Please ensure Javascript is enabled for purposes of website accessibility
Home / Opinion Digests / Company liable for damages caused by tainted eyewash

Company liable for damages caused by tainted eyewash

Where a company sued for allegedly providing contaminated eyewash argued that sophisticated purchasers would not reasonably assume it was the manufacturer, because it was listed on the eyewash bottles only as a “distributor,” that argument failed. The eyewash bottle and packaging listed only the company’s name and logo, and only it registered the product with the Food and Drug Administration.


KeraLink International Inc., the former operator of a national network of “eye banks,” sued two of its suppliers, Stradis Healthcare LLC and Geri-Care Pharmaceuticals Corporation, after they allegedly provided KeraLink with contaminated eyewash used to remove donated eye tissue for future transplant.

The district court held Geri-Care and Stradis liable on the strict products liability claim, as well as on KeraLink’s alternative claim of breach of implied warranty. Additionally, the court held Stradis liable on the alternative claim of breach of express warranty.

Strict products liability

The defendants do not dispute that KeraLink satisfied the elements of its claim of strict products liability but, instead, challenge the court’s judgment imposing liability based on two arguments: (1) the sealed container defense and (2) Geri-Care’s assertion that the economic loss rule bars KeraLink from recovering against Geri-Care in this tort claim.

Under Maryland law, a seller of a defective product in certain circumstances can assert an affirmative defense known as the sealed container defense to shield itself from liability for damages and injury caused by that product. In the district court, both Geri-Care and Stradis sought to invoke this defense as sellers of the eyewash, and each argued that the other qualified as a liable manufacturer.

Geri-Care contends that although it was the only entity named on the eyewash packaging, sophisticated purchasers like Stradis and KeraLink would not reasonably assume that Geri-Care was the manufacturer, because Geri-Care was listed on the eyewash bottles only as a “distributor.” The court disagrees.

There is no basis on which a purchaser, sophisticated or otherwise, could determine from the eyewash bottle and packaging that another entity was a manufacturer of the eyewash. Only Geri-Care’s name and logo appeared on the eyewash bottle and packaging, and only Geri-Care registered the product with the FDA. Although Geri-Care identified itself as a “distributor” and not as a “manufacturer,” a jury could not conclude on this record that purchasers of the eyewash reasonably would have known that Geri-Care was not the eyewash manufacturer.

Turning to Stradis, it included on the surgical pack the description “STERILE: Unless Open or damaged” and chose to place a representation on the insert that the pack contained “sterile eye wash.” These descriptions plainly were made by Stradis and were made separately from Geri-Care’s statement on the eyewash bottles that the contents were sterile. Stradis has not cited, nor has this court identified, any authority holding that a party who “passes on” another company’s warranty through its own, separate representation has not made an express warranty. Accordingly, under Maryland law, which precludes sellers who breach express warranties from relying on the sealed container defense, Stradis was barred from asserting the defense.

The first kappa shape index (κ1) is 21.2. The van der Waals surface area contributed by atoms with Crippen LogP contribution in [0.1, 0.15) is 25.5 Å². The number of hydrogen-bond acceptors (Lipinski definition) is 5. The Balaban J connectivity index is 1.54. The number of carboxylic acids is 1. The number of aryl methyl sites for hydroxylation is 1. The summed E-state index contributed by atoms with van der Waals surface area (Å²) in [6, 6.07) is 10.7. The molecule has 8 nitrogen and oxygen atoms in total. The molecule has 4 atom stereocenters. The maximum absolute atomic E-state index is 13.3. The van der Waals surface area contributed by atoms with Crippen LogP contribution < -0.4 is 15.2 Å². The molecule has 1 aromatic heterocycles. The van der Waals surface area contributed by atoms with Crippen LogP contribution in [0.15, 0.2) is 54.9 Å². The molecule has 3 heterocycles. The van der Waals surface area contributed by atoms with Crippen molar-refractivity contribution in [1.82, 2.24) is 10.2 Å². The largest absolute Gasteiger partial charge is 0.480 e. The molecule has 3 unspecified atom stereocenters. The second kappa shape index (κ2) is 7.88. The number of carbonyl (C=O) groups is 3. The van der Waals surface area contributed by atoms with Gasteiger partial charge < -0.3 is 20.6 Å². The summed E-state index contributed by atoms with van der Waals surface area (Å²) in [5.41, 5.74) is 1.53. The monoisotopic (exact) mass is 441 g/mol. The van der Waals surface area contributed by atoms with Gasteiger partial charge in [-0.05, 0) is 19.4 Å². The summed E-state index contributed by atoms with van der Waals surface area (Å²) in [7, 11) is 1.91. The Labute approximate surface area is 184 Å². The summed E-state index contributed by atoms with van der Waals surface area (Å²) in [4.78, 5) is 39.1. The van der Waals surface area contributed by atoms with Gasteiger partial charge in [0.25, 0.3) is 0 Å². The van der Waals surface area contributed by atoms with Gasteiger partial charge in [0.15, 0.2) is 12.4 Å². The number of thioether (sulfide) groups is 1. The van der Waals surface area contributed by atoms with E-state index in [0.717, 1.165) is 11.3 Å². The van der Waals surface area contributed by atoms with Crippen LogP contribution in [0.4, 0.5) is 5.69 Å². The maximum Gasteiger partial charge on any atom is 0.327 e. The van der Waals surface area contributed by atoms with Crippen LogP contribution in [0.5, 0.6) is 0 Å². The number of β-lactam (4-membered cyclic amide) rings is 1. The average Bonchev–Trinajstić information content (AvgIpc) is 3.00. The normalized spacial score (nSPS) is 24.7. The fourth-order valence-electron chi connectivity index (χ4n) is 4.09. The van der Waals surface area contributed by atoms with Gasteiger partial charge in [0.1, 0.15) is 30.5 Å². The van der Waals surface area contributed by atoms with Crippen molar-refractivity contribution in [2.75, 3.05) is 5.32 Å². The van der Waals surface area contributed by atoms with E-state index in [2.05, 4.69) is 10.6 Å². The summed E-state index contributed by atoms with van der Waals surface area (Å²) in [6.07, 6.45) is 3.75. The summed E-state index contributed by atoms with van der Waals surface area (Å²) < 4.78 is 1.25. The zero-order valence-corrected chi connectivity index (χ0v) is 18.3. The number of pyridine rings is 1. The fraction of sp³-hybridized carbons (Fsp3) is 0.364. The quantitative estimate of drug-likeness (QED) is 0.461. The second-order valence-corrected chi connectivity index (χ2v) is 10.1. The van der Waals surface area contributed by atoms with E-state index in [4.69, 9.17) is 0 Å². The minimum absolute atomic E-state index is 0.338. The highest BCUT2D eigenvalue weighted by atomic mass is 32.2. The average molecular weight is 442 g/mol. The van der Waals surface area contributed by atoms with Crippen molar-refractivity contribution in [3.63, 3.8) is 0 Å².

Economic loss rule

KeraLink sought recovery in strict products liability for lost service fees relating to the damaged tissue, the cost to replace the unusable eyewash and lost employee time. Geri-Care argues that the fees relating to the damaged tissue were pure economic losses barred by the economic loss rule. Geri-Care further contended that KeraLink did not seek damages related to injury to other property, because the eye tissue was not KeraLink’s property.

The record demonstrates that KeraLink had possessory rights to the donated tissue, having been given the required consent of the donors or legal next of kin. Although Maryland law prohibits parties from selling tissue and prescribes how parties must dispose of donated, unused tissue, these limitations imposed by statute did not eliminate KeraLink’s possessory interests in the tissue and its right to recover, store and transfer the tissue for transplant.

Prejudgment interest

Geri-Care and Stradis argue that the district court’s award of prejudgment interest as a matter of right was error under Maryland law because both liability and any degree of liability were not certain. Assuming, without deciding, that the district court erred in awarding prejudgment interest as a matter of right, its award is affirmed under the court’s discretionary authority.


KeraLink International Inc. v. Geri-Care Pharmaceuticals Corporation, Case Nos. 21-2357, 21-2404, Feb. 15, 2023. 4th Cir. (Keenan), from DMD at Baltimore (Blake). Danielle D. Giroux and Kelly Marie Lippincott for Appellants. John Augustine Bourgeois for Appellee. VLW 023-2-045. 22 pp.